As predicted, most airliner makers went home from last week’s Paris Air Show with yet longer backlogs of orders. Factoring in all the provisional sales (those covered by options, letters of intent or a memorandum of understanding), manufacturers announced something like $170 billion in new aircraft and engine business at Le Bourget.
European Low Fares Airline Association
Boeing and Ryanair reached terms on the U.S. manufacturer’s largest ever firm aircraft order from a European airline yesterday. The deal, worth $15.6 billion at current list prices, calls for delivery over five years of 175 new Boeing 737-800s starting in September 2014. The order stands to raise Ryanair’s fleet count to more than 400 by the summer of 2018 from about 300 today.
UK airline easyJet placed conditional orders with Airbus on Tuesday for 100 new A320neos and 35 Sharklet-equipped A320s worth $12 billion at list prices. The A320s are scheduled for delivery between 2015 and 2017, while the A320neos will be delivered from 2017 to 2022, according to the announcement at the Paris Air Show.
EasyJet said 85 of the aircraft will be used to replace aging aircraft as they leave the fleet over the next nine years; the remaining aircraft deliveries will support the carrier’s strategy of increasing its seat capacity by 3 to 5 percent annually.
Airbus and Boeing each secured major commitments for their respective narrowbodies last week, potentially helping to quiet some of the debate surrounding the extent of their production rate increases.
Irish low-fare carrier Ryanair on Tuesday committed to buying 175 new Boeing 737-800NGs worth nearly $15.6 billion at current list prices. The deal, still subject to confirmation, supports Ryanair’s plan to expand the size of its uniform fleet of 737-800s from 305 to some 400 airplanes and serve more than 100 million passengers per year across Europe by the end of the delivery stream in 2018.
Europe’s highest court, the European Court of Justice (ECJ) in Luxembourg, confirmed in a ruling last Thursday that airlines based in the EU carry liability for accommodation and other “necessary, appropriate and reasonable” costs incurred by passengers in the event of long delays, even for disruptions beyond their control.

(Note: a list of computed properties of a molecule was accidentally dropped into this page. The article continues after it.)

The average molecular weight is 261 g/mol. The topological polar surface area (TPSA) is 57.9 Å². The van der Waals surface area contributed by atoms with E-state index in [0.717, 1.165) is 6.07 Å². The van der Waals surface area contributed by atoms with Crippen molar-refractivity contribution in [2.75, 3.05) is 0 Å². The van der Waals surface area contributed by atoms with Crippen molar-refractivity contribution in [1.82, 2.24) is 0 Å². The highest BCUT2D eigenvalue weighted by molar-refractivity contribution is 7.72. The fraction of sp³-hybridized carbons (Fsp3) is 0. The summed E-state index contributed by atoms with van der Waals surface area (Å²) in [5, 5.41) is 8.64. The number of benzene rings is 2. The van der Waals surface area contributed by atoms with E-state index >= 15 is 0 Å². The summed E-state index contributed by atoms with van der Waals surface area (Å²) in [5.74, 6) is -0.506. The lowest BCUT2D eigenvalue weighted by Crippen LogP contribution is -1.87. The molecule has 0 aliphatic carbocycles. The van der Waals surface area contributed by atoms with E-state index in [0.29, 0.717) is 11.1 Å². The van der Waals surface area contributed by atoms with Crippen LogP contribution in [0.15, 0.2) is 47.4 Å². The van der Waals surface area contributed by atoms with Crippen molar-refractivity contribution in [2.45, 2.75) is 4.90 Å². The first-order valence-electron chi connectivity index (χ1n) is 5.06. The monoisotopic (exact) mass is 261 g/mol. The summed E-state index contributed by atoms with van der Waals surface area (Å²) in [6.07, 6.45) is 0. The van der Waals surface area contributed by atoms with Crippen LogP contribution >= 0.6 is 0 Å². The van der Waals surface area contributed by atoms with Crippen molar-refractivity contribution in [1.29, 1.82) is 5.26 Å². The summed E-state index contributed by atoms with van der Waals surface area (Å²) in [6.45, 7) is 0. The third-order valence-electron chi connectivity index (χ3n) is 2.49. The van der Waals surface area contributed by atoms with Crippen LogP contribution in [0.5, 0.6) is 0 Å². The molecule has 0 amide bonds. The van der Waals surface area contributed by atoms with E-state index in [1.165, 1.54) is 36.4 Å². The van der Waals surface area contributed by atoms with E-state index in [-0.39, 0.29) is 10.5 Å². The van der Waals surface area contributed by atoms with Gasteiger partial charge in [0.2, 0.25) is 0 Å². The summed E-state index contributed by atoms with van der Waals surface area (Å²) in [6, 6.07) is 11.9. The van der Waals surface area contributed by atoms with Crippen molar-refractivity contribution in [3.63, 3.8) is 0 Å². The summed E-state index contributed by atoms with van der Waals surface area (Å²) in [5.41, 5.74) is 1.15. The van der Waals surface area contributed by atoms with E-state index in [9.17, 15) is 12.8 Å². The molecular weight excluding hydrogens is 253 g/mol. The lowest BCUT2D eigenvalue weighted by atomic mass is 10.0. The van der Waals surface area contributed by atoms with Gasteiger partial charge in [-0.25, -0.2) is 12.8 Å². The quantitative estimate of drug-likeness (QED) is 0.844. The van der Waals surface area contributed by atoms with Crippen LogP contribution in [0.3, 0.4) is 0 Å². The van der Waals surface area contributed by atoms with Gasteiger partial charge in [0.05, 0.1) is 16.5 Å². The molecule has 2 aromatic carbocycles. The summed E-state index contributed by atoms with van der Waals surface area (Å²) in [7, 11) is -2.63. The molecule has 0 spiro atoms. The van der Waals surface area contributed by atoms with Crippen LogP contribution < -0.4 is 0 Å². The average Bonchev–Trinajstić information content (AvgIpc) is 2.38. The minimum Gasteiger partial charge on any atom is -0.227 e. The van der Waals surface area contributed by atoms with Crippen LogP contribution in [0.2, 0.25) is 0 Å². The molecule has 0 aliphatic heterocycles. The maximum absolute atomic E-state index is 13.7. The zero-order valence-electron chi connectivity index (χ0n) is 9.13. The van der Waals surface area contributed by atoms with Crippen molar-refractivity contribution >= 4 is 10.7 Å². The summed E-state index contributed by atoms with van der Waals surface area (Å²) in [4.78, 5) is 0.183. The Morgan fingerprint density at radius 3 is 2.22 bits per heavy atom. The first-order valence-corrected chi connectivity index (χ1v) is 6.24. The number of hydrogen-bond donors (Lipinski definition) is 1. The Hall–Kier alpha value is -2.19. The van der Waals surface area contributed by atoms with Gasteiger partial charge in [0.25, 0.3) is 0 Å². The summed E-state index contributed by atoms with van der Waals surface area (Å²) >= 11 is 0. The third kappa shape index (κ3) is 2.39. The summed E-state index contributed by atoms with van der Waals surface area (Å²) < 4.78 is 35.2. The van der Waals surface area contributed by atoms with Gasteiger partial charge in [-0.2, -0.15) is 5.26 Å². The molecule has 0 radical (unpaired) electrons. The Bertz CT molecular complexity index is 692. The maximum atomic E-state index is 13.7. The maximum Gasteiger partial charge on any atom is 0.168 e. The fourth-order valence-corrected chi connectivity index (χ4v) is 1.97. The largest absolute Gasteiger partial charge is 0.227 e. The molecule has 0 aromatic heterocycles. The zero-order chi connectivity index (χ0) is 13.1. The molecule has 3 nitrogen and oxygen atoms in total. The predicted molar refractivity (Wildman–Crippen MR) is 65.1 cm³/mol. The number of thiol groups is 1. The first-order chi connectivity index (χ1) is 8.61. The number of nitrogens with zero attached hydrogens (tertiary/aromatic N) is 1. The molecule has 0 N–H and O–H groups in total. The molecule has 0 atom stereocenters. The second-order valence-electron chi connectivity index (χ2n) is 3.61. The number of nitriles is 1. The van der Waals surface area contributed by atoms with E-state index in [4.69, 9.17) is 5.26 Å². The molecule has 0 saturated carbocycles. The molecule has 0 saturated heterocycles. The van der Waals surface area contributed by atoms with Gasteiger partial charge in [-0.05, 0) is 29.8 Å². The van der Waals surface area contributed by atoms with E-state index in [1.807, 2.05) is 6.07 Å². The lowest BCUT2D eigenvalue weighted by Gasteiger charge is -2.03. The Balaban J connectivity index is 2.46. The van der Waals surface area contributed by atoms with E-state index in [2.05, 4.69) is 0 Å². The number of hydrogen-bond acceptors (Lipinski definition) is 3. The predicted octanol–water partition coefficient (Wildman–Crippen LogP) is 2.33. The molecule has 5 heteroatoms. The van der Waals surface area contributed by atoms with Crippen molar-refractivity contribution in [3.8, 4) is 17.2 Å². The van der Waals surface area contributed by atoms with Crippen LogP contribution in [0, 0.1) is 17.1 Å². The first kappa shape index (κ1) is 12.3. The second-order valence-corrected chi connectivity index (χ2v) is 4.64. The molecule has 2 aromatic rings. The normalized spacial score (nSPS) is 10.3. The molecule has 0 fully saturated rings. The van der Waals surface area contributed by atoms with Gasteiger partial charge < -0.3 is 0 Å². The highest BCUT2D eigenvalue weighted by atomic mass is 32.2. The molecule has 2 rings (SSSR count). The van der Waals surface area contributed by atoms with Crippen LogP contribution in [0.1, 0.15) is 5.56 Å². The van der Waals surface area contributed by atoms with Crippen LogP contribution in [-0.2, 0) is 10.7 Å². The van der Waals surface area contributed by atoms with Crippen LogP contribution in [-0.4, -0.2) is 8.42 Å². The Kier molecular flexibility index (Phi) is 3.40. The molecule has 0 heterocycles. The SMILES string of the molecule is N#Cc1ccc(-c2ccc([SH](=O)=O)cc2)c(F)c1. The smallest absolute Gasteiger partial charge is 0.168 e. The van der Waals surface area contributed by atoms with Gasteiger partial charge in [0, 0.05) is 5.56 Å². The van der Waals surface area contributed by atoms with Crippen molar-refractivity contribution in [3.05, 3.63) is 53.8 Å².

Online charter booking portal Victor aims to increase available capacity almost tenfold. As of the end of last year, its site showed approximately 1,300 available private jet seats at any given time and it wants to boost this number to approximately 10,000 seats by the end of this year’s first quarter.
The Irish Aviation Authority (IAA) has determined that low-fare airline Ryanair did not violate safety standards last July when three of its flights ran short of fuel on the same day near Valencia in eastern Spain. The aircraft were diverted to Valencia due to thunderstorms in Madrid area and all three flights landed safely.
Spanish and Irish authorities have asked Ryanair flight operations to explain why three of the airline’s Boeing 737s requested and received landing priority in July after running low on fuel approaching Valencia Airport in eastern Spain. The Ireland-based low-cost carrier says that thunderstorms forced all three aircraft to divert from Madrid and that each of them ran short of fuel after holding for more than an hour. Although no one was injured, Ryanair officials reported the incidents to Spanish and Irish aviation regulators, prompting the investigation.
European low-cost carrier Easyjet announced on the eve of the show that it will be the first airline to test the electric taxiing system that Safran and Honeywell are developing to save fuel (see page 58). With the first operational trials due to take place in 2013, Easyjet’s role will be to help establish whether the estimated savings can be realized. The system enables an aircraft to taxi without its engines, by using the auxiliary power unit to power electric motors in the main wheels.